Global Temperature Report: March 2015
Global climate trend since Nov. 16, 1978: +0.14 C per decade
March temperatures (preliminary)
Global composite temp.: +0.26 C (about 0.47 degrees Fahrenheit) above 30-year average for March.
Northern Hemisphere: +0.41 C (about 0.74 degrees Fahrenheit) above 30-year average for March.
Southern Hemisphere: +0.10 C (about 0.18 degrees Fahrenheit) above 30-year average for March.
Tropics: +0.08 C (about 0.06 degrees Fahrenheit) above 30-year average for March.
February temperatures (revised):
Global Composite: +0.30 C above 30-year average
Northern Hemisphere: +0.43 C above 30-year average
Southern Hemisphere: +0.16 C above 30-year average
Tropics: +0.01 C above 30-year average
(All temperature anomalies are based on a 30-year average (1981-2010) for the month reported.)
Notes on data released April 7, 2015:
March’s global temperatures were highlighted by the contrast in the continental U.S., with cold in the east and warmth in the west, a pattern that persisted from January, according to Dr. John Christy, director of the Earth System Science Center at The University of Alabama in Huntsville. For the third month in a row, Earth’s warmest and coldest temperature anomalies in March were both in North America.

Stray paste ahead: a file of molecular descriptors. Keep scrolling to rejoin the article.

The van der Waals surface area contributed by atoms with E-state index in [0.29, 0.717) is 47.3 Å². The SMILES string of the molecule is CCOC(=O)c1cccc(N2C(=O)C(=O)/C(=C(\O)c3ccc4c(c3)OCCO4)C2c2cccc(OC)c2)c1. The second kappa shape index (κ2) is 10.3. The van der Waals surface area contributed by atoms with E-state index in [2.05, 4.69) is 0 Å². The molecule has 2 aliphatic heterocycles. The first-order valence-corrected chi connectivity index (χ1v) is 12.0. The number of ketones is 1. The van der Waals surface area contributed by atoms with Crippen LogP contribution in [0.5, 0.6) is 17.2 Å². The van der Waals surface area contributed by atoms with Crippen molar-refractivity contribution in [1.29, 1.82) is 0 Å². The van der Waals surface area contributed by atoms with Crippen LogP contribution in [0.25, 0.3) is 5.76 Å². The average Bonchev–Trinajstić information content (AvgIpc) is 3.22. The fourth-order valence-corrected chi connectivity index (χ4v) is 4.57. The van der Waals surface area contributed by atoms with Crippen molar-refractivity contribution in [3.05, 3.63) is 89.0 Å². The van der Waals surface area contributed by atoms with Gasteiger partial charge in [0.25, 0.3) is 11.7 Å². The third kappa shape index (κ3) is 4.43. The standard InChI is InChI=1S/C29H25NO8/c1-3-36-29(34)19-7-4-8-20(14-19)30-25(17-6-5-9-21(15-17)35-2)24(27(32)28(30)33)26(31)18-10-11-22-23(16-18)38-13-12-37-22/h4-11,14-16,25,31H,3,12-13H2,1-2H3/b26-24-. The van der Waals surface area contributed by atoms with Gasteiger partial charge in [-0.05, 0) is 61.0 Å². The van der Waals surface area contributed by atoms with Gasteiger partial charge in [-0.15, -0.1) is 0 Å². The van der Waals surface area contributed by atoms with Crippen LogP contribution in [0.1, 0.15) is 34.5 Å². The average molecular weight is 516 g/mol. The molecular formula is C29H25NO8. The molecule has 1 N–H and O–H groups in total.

Compared to seasonal norms, the warmest average temperature anomaly on Earth in March was in northern California, south of Modoc National Forest, where the March temperature was 3.80 C (about 6.84 degrees F) warmer than seasonal norms. Compared to seasonal norms, the coolest average temperature on Earth in March was in northeastern Quebec south of the Torngat Mountains, where the average March 2015 temperature was 3.97 C (about 7.15 degrees F) cooler than normal.
Archived color maps of local temperature anomalies are available on-line at:
Anyone accessing the satellite temperature anomaly dataset through the website should be aware that a problem in the code creating the USA49 column of numbers has been identified and corrected, changing the values reported for that column alone.
As part of an ongoing joint project between UAHuntsville, NOAA and NASA, Christy and Dr. Roy Spencer, an ESSC principal scientist, use data gathered by advanced microwave sounding units on NOAA and NASA satellites to get accurate temperature readings for almost all regions of the Earth. This includes remote desert, ocean and rain forest areas where reliable climate data are not otherwise available.
The satellite-based instruments measure the temperature of the atmosphere from the surface up to an altitude of about eight kilometers above sea level. Once the monthly temperature data is collected and processed, it is placed in a "public" computer file for immediate access by atmospheric scientists in the U.S. and abroad.
Neither Christy nor Spencer receives any research support or funding from oil, coal or industrial companies or organizations, or from any private or special interest groups. All of their climate research funding comes from federal and state grants or contracts.